Since its widespread introduction 30 years ago, screening mammography has contributed to substantial reduction in breast cancer-associated mortality, ranging from 15% to 50% in observational trials. It is currently the best examination available for the early diagnosis of breast cancer, when survival and treatment options are most favorable. However, like all medical tests and procedures, screening mammography has associated risks, including overdiagnosis and overtreatment, false-positive examinations, false-positive biopsies, and radiation exposure. Women should be aware of the benefits and risks of screening mammography in order to make the most appropriate care decisions for themselves.
The benefits of screening mammography include early diagnosis, reduced breast cancer-associated mortality, and reduced treatment-associated morbidity.
The risks of screening mammography include overdiagnosis/overtreatment, false-positive screening, false-positive biopsy, and radiation exposure.
Overdiagnosis of breast cancer is a consequence of screening, and is more common in older women. When lead time and background incidence of breast cancer are adjusted for, the most reliable estimates of breast cancer overdiagnosis are less than 10%.
For most women 40 years of age and over, the potential benefit of breast cancer screening outweighs its risks.
Breast cancer remains a substantial health risk for women worldwide. In 2020, the American Cancer Society estimates that 276,480 women in the United States will be diagnosed with invasive breast cancer, and over 42,000 women will die. Despite this sobering statistic, the mortality would be higher if not for the widespread implementation of screening mammography in the United States 3 decades ago. Since its introduction, screening mammography has contributed to a 40% reduction in breast cancer associated mortality among US women from 1989 to 2016. Using Cancer Intervention and Surveillance Modeling Network (CISNET) data, Plevritis and colleagues reported a 49% reduction in breast cancer-associated mortality from 2000 to 2012 because of screening mammography and therapeutic advances. Helvie and colleagues reported a 37% decrease in late-stage disease from 2007 to 2009, compared with the prescreening era. Depending on the background incidence rate of breast cancer used in the modeling, Hendrick and colleagues estimated that 384,046 to 614,484 breast cancer deaths have been averted since 1989, because of screening and treatment advances. Tabar and colleagues evaluated long-term Swedish data and found that women who participated in organized breast cancer screening had a 60% lower risk of dying from breast cancer within 10 years after diagnosis and a 47% lower risk of dying 20 years after diagnosis compared with nonscreened participants with access to comparable stage-specific national treatment protocols. These results demonstrated that women who have participated in screening mammography obtain a significantly greater benefit from available therapies at the time of diagnosis than do those who have not participated. Overall, screening mammography has contributed considerably to the health of women in the United States over the last 30 years. However, like all medical tests and procedures, screening mammography is imperfect and has associated risks. These risks include overdiagnosis and overtreatment, false-positive examinations, and radiation exposure. In order to make the most appropriate care decisions for themselves, patients should be aware of the benefits and risks of screening mammography.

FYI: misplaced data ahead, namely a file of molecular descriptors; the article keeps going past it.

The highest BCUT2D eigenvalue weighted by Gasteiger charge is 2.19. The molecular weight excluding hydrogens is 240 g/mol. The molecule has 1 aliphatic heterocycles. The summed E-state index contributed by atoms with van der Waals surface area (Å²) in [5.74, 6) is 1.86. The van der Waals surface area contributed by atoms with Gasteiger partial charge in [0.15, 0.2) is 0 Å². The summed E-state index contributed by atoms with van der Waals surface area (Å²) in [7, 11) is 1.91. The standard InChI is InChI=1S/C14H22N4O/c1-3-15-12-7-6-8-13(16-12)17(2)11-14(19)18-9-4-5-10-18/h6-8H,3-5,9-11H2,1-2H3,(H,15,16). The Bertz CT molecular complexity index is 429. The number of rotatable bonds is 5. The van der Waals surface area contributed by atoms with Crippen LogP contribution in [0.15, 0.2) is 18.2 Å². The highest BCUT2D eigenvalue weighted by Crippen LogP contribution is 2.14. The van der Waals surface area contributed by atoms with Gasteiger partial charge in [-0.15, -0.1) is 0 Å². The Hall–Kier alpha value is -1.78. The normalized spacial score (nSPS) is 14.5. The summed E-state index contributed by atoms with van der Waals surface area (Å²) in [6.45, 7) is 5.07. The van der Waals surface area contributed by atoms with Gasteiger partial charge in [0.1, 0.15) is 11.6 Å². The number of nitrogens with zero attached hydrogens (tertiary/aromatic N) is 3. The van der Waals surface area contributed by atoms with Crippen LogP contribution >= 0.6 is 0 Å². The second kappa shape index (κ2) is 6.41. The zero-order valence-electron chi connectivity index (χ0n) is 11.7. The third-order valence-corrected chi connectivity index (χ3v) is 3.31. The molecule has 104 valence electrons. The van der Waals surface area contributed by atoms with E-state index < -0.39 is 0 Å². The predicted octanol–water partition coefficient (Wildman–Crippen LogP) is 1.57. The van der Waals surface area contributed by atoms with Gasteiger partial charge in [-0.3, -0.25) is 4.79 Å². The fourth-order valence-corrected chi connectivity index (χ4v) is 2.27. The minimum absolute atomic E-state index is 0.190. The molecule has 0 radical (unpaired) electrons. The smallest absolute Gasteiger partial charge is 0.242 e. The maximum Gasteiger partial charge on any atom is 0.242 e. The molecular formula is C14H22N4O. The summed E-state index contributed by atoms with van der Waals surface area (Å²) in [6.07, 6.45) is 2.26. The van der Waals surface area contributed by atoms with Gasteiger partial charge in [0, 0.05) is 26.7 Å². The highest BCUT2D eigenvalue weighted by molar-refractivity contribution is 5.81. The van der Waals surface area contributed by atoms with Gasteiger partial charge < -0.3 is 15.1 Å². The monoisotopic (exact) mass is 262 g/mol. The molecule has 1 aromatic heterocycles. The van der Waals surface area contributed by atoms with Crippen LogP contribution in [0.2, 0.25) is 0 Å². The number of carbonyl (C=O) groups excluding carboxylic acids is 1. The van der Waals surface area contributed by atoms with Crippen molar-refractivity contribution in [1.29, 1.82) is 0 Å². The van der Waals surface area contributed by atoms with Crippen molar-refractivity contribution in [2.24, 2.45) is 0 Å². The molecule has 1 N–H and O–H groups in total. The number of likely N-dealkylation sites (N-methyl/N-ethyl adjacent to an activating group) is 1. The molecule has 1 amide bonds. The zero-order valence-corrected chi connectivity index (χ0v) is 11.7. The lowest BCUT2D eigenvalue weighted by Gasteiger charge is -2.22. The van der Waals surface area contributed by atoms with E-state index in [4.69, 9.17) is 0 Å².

Overdiagnosis is the concept that breast cancer detected at screening may not become clinically apparent or harm a patient in her lifetime. Overdiagnosis is often cited among the most harmful risks of breast cancer screening , , due to the ensuing treatment (overtreatment) that may cause physical and/or psychosocial morbidity. Overdiagnosis can be conceptualized as 2 types. Type I overdiagnosis, which has also been referred to as obligate overdiagnosis, is a screen-detected cancer that would not have become clinically evident prior to a patient’s death from a noncancer etiology, such as cardiovascular disease. If the patient’s death occurs during the mammographic lead time, caused by something other than breast cancer, it represents an example of Type I overdiagnosis. Because women of more advanced age have higher competing causes of mortality, the risk of Type I overdiagnosis is higher for older women. Type II overdiagnosis, which has been referred to as nonobligate overdiagnosis, is a screen-detected breast cancer that is extremely indolent (nonobligate progression) or possibly may even regress. However, breast cancer regression is extremely low in likelihood. In 2017, an expert group of radiologists who had interpreted a total of 6.8 million screening mammograms and diagnosed over 34,000 breast cancers reported zero cases of breast cancer regression out of 479 untreated, screen-detected invasive and noninvasive breast cancers. Indolent, nonprogressive breast cancer is possible, particularly in older, postmenopausal women. However, the genetic events associated with breast cancer progression are not yet fully understood. Thus, it is not currently possible to discern which breast cancers will remain indolent. As scientific knowledge of breast cancer genetics and tailored therapies improves, science may be able to prospectively identify biologically indolent tumors and allow for limited or no treatment in some cases. This will reduce the individual risks of overdiagnosis and associated overtreatment.